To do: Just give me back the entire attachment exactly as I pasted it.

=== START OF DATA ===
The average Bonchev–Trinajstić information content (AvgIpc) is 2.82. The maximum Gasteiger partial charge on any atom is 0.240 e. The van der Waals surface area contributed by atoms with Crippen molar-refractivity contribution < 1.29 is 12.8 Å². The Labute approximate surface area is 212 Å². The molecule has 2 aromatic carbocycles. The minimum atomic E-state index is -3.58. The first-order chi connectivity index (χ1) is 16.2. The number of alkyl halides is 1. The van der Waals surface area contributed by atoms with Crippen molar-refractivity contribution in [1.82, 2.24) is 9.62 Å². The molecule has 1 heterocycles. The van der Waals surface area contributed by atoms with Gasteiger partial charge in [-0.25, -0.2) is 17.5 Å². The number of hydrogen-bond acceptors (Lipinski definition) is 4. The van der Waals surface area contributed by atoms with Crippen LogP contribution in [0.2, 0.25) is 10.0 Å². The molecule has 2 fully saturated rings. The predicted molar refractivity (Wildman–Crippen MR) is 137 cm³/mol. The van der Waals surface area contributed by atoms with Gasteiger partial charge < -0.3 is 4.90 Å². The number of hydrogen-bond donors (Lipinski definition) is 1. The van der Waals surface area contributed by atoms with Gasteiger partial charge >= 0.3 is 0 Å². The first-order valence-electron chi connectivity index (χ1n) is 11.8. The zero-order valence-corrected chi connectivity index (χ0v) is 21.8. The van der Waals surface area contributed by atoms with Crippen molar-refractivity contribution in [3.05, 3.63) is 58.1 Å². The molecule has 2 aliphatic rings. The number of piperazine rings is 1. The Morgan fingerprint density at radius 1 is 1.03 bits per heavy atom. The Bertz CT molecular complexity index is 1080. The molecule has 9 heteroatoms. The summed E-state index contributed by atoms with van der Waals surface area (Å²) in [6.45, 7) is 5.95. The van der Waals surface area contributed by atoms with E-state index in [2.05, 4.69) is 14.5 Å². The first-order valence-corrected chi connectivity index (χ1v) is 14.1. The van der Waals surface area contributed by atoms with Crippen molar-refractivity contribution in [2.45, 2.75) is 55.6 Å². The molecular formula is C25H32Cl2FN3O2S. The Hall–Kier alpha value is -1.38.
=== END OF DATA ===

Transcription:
The average Bonchev–Trinajstić information content (AvgIpc) is 2.82. The maximum Gasteiger partial charge on any atom is 0.240 e. The van der Waals surface area contributed by atoms with Crippen molar-refractivity contribution < 1.29 is 12.8 Å². The Labute approximate surface area is 212 Å². The molecule has 2 aromatic carbocycles. The minimum atomic E-state index is -3.58. The first-order chi connectivity index (χ1) is 16.2. The number of alkyl halides is 1. The van der Waals surface area contributed by atoms with Crippen molar-refractivity contribution in [1.82, 2.24) is 9.62 Å². The molecule has 1 heterocycles. The van der Waals surface area contributed by atoms with Gasteiger partial charge in [-0.25, -0.2) is 17.5 Å². The number of hydrogen-bond acceptors (Lipinski definition) is 4. The van der Waals surface area contributed by atoms with Crippen LogP contribution in [0.2, 0.25) is 10.0 Å². The molecule has 2 fully saturated rings. The predicted molar refractivity (Wildman–Crippen MR) is 137 cm³/mol. The van der Waals surface area contributed by atoms with Gasteiger partial charge < -0.3 is 4.90 Å². The number of hydrogen-bond donors (Lipinski definition) is 1. The van der Waals surface area contributed by atoms with Gasteiger partial charge >= 0.3 is 0 Å². The first-order valence-electron chi connectivity index (χ1n) is 11.8. The zero-order valence-corrected chi connectivity index (χ0v) is 21.8. The van der Waals surface area contributed by atoms with Crippen molar-refractivity contribution in [3.05, 3.63) is 58.1 Å². The molecule has 2 aliphatic rings. The number of piperazine rings is 1. The Morgan fingerprint density at radius 1 is 1.03 bits per heavy atom. The Bertz CT molecular complexity index is 1080. The molecule has 9 heteroatoms. The summed E-state index contributed by atoms with van der Waals surface area (Å²) in [6.45, 7) is 5.95. The van der Waals surface area contributed by atoms with E-state index in [2.05, 4.69) is 14.5 Å². The first-order valence-corrected chi connectivity index (χ1v) is 14.1. The van der Waals surface area contributed by atoms with Crippen molar-refractivity contribution in [2.45, 2.75) is 55.6 Å². The molecular formula is C25H32Cl2FN3O2S. The Hall–Kier alpha value is -1.38.